New Directions in Diabetic Kidney Disease Trials

Vlado PerkovicVlado Perkovic, MBBS, PhD, is Executive Director of The George Institute, Australia, Professor of Medicine at UNSW Sydney, and a staff specialist in nephrology at the Royal North Shore Hospital.

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The outlook for people diagnosed with type 2 diabetes and chronic kidney disease today is more hopeful than it has ever been. A broad array of treatments are available, and the last decade has seen an explosion of evidence from high-quality, properly powered, randomized trials that have defined the benefits and risks of many of these treatment options.

The 2008 decision by the U.S. Food and Drug Administration (FDA) and other regulatory agencies to require the conduct of cardiovascular safety trials for all new diabetes medications (1) has directly led to the generation of evidence that can guide treatment. We now know which agents reduce the risk of cardiovascular disease, kidney disease, or both, as well as lowering glucose levels. These trials have also taught us much about the effects of these agents on both common and uncommon adverse events, and have driven new areas of basic research, as we try to understand the mechanisms underpinning the clinical effects observed. The decision to mandate these trials will allow more effective and efficient use of glucose-lowering treatments, and has directly improved outcomes for people with diabetes.

Over the coming years, a number of additional placebo-controlled outcome trials of novel glucose-lowering therapies will report (Table 1), providing further richness to the available evidence. But a number of factors suggest that the landscape of trials going into the next decade are likely to look quite different from those completed over the past 10 years.


One reason for this is that the proven benefits of existing treatments must be taken into account in designing new trials. Previous trials looking at clinical renal outcomes in diabetes and CKD have required most or all participants to be receiving renin-angiotensin system blockade. Clear benefit for canagliflozin was demonstrated in people with diabetes and very high albuminuria in the CREDENCE trial (2), and there is growing evidence of renal benefits for SGLT-2 inhibitors across the spectrum of diabetes and kidney disease (3). Rapid increases in the use of these agents by nephrologists and other practitioners is therefore appropriate and will need to be taken into account for future trial design. While it would be ideal to test future treatments on top of SGLT inhibitors, many people may not have access to them for financial reasons, or be able to tolerate SGLT-2 inhibitors. So some degree of pragmatism will be required, particularly as uptake is (unfortunately) likely to take some time.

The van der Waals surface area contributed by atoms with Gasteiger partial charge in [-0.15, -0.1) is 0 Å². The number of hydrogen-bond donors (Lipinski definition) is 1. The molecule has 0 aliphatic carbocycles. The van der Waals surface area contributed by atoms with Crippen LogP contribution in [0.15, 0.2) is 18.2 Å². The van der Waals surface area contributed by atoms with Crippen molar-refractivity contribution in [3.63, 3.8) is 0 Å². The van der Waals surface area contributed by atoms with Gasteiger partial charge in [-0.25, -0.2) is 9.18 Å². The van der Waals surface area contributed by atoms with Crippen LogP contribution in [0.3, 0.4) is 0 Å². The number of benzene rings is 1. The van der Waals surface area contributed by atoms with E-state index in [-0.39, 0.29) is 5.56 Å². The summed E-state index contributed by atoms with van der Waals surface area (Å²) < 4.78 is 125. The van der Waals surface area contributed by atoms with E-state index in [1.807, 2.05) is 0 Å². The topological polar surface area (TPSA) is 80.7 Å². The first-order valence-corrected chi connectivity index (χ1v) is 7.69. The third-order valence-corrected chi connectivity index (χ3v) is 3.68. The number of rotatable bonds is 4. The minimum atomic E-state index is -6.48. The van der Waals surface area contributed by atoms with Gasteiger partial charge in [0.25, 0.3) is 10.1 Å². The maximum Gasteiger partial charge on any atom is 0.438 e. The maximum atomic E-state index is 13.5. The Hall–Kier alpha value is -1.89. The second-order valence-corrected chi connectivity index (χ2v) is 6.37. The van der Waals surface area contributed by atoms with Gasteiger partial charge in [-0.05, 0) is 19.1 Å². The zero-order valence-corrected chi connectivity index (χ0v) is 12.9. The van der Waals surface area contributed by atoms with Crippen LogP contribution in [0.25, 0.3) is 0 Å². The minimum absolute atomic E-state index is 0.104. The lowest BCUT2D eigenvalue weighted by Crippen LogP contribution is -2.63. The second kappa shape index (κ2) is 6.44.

Slower kidney function loss in diabetes with proven new treatments is obviously a great outcome. But it may also make it more difficult to demonstrate benefits on existing renal outcomes. Event rates will be lower in treated participants, so that larger sample sizes will be required to demonstrate realistic effects on these outcomes. In this light, the recent initiatives by the National Kidney Foundation, the U.S. FDA, and the European Medicines Agency to explore the role of changes in kidney function (eGFR slope) as an outcome for future trials may be critical (4). Slope-based outcomes are likely to make reliable demonstration of benefit easier, but separate attention to collecting adequate safety data will also be required. Slope-based outcomes may also facilitate the development of more efficient approaches to the conduct of trials, using platform approaches and adaptive methodologies (5), particularly as new targets are identified through modern ‘omics’ approaches.

Another difference will be a growing need to understand the absolute and relative effects of combinations of therapy. Incomplete uptake of SGLT-2 inhibitors in future trials will allow assessment of effects in people with and without this treatment. As more renoprotective therapies (hopefully) are identified, the assessment of different combinations is likely to become more important.

Perhaps most important, the development of a growing number of proven renoprotective therapies poses a new challenge. Use of RAS blockade among people in whom it is indicated is still likely to be suboptimal, almost two decades after the benefits were proven. Vast numbers of people who could have benefited from this treatment are likely to have reached kidney failure prematurely as a result of implementation failure. The challenge for us going forward will be to make the development and testing of implementation strategies a research focus, so that we can translate research findings much faster, for the benefit of people with kidney disease.

We have achieved much in diabetic kidney disease, and the rich tapestry of ongoing research suggests we are likely to achieve much more over the coming years. But we will need to adapt our questions, our approaches, and our goals if we want to achieve the best possible outcomes for our patients into the future.